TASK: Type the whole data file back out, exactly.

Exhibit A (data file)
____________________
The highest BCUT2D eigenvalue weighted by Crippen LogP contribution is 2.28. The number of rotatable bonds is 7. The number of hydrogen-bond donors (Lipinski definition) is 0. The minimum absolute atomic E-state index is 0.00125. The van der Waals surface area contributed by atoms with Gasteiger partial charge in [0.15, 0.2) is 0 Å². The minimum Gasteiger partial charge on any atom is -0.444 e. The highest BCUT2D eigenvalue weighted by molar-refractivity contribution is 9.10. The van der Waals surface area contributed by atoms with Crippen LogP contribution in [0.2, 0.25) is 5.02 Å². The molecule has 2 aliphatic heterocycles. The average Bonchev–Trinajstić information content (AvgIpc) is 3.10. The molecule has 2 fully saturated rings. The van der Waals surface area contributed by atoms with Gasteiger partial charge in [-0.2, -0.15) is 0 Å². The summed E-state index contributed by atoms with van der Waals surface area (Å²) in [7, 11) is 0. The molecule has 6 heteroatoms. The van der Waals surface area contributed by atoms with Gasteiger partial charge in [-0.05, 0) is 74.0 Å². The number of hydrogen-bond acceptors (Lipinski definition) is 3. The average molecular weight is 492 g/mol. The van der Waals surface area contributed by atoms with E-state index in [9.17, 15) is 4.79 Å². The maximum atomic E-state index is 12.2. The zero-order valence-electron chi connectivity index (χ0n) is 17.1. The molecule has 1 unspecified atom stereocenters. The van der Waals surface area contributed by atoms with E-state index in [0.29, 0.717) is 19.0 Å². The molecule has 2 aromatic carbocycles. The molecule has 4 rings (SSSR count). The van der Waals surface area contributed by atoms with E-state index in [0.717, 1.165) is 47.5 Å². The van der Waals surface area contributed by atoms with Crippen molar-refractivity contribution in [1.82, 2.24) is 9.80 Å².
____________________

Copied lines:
The highest BCUT2D eigenvalue weighted by Crippen LogP contribution is 2.28. The number of rotatable bonds is 7. The number of hydrogen-bond donors (Lipinski definition) is 0. The minimum absolute atomic E-state index is 0.00125. The van der Waals surface area contributed by atoms with Gasteiger partial charge in [0.15, 0.2) is 0 Å². The minimum Gasteiger partial charge on any atom is -0.444 e. The highest BCUT2D eigenvalue weighted by molar-refractivity contribution is 9.10. The van der Waals surface area contributed by atoms with Crippen LogP contribution in [0.2, 0.25) is 5.02 Å². The molecule has 2 aliphatic heterocycles. The average Bonchev–Trinajstić information content (AvgIpc) is 3.10. The molecule has 2 fully saturated rings. The van der Waals surface area contributed by atoms with Gasteiger partial charge in [-0.2, -0.15) is 0 Å². The summed E-state index contributed by atoms with van der Waals surface area (Å²) in [7, 11) is 0. The molecule has 6 heteroatoms. The van der Waals surface area contributed by atoms with Gasteiger partial charge in [-0.05, 0) is 74.0 Å². The number of hydrogen-bond acceptors (Lipinski definition) is 3. The average molecular weight is 492 g/mol. The van der Waals surface area contributed by atoms with E-state index in [9.17, 15) is 4.79 Å². The maximum atomic E-state index is 12.2. The zero-order valence-electron chi connectivity index (χ0n) is 17.1. The molecule has 1 unspecified atom stereocenters. The van der Waals surface area contributed by atoms with E-state index in [0.29, 0.717) is 19.0 Å². The molecule has 2 aromatic carbocycles. The molecule has 4 rings (SSSR count). The van der Waals surface area contributed by atoms with E-state index in [0.717, 1.165) is 47.5 Å². The van der Waals surface area contributed by atoms with Crippen molar-refractivity contribution in [1.82, 2.24) is 9.80 Å².